Southern Kitchen Classics: Fish Fry
Growing up in a rural atmosphere, I spent my share of leisure time on the banks of streams and ponds doing what most country boys like to do – fishing. I am thankful my momma and grandparents enjoyed it too as many summer days were spent with them traveling around the countryside fishing in one spot one day and the next, heading out to another. On just about every Friday we would have fish for lunch. Nothing to do with religious beliefs or the time of year, it’s just what we ate on Fridays. So that brings us to why I share fish recipes every week, on Friday, and today’s bring back memories of ‘helping out’ in the kitchen with grandmother’s cook, Annie Bell, as she spent the latter part of the morning frying fish.
Fresh Water Fish Fry
Perch, black bass, ‘green trout’, crappie, sac-a-lait, small red fish, sunfish, bluegill, shellcracker – all are prepared by removing the scales, front fins and the head before cooking. Slit the fish from the underneath toward the head area and remove the inner parts and thoroughly wash inside and out. Catfish needs to be skinned. Small fish do well frying whole. Larger fish like the bass will do better cut into 2 to 3 inch sections or you can score the sides if they will fit into the frying pan.
Deep-frying is the most popular way to cook fresh water fish but you can also fry them in a skillet in about an inch of oil turning them to cook evenly. The ideal temperature is 375 degrees F. Annie Bell would float a kitchen matchstick on the oil and when it ignited, the oil was hot enough. But, this seems awfully dangerous so I use a thermometer.
There are so many ‘recipes’ when it comes to frying fish:
1- Marinate the fish in beer
2- Marinate in milk or buttermilk
3- Cover fish in mustard
4- Coat in a thin tempura batter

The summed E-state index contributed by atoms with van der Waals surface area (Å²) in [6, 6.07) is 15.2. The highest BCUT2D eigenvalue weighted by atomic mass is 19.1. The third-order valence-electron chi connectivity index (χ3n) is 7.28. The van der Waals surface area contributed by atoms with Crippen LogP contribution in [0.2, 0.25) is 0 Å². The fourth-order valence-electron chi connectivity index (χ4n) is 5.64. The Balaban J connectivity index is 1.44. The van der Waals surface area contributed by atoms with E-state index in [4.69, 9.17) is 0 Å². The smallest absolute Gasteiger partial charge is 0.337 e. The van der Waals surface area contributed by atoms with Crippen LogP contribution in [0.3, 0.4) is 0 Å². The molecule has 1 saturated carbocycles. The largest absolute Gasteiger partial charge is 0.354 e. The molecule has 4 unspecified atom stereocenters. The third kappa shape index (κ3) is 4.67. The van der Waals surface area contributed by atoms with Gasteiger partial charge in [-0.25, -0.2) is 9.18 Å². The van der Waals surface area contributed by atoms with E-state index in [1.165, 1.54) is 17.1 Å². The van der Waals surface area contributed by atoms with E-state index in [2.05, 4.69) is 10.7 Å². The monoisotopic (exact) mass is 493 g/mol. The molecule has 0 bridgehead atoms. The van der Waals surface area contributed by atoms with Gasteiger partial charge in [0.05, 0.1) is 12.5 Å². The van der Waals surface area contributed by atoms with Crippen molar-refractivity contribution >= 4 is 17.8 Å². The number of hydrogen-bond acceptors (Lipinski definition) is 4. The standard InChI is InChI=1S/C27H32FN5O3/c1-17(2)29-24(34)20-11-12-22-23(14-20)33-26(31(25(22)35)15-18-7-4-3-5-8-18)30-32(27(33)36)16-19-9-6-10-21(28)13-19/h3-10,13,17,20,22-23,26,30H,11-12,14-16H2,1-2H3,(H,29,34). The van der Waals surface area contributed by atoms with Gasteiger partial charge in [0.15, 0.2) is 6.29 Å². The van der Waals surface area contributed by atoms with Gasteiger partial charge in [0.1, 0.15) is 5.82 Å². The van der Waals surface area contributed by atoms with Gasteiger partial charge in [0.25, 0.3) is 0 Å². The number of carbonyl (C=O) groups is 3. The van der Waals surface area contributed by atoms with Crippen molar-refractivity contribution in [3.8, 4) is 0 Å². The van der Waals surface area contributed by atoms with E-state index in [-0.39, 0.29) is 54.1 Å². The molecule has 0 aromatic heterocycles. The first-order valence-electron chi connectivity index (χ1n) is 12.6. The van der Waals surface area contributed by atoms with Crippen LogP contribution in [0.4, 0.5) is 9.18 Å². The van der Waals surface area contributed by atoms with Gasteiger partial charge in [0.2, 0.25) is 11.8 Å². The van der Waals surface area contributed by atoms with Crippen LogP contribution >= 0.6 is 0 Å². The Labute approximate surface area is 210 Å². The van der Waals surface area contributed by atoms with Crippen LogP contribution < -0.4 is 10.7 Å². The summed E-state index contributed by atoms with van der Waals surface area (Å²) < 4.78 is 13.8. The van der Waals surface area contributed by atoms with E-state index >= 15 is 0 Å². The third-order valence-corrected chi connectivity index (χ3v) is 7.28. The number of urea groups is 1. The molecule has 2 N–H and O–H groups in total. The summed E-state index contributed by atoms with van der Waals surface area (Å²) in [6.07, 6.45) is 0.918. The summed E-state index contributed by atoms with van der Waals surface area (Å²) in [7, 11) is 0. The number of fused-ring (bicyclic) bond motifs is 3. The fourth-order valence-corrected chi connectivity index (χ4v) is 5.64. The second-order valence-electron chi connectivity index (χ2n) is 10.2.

5- Dredging in a milk/egg mixture before the cornmeal for a thicker coating
. . . . endless ways to fry fish …
My favorite happens to be the way Annie Bell did it. Simple cornmeal with just the right amount of seasonings. A crisp coating on the outside enclosing moist, flaky meat.
Depending on the amount of fish to fry, spread 1 to 3 cups of cornmeal in a 9 or 10 inch shallow container, sprinkle with desired amount of red pepper (or black) and cover this with salt. I like to use just enough pepper to almost cover the cornmeal. Mix this together well and prepare the oil for frying. When the oil is ready, dredge only the amount of fish you will be immediately frying and slide the fish into the cooker. If you dredge ahead of time, the meal will absorb too much moisture from the fish, which in turn will absorb too much grease. The fish is ready when the bubbles begin to die down and the coating turns a golden brown. You do not want to cook out too much moisture. Remove to paper towels, brown paper bags or layers of newspaper. Add oil if needed, dredge more fish and fry some more until all is cooked. Keep fish warm by placing on a metal pan and placing in a warm oven until serving time. Our favorites sides depended on the time of year and included coleslaw, potato salad, simmered greens and sometimes grits. Cornbread, hush-puppies or biscuits were always just a reach away.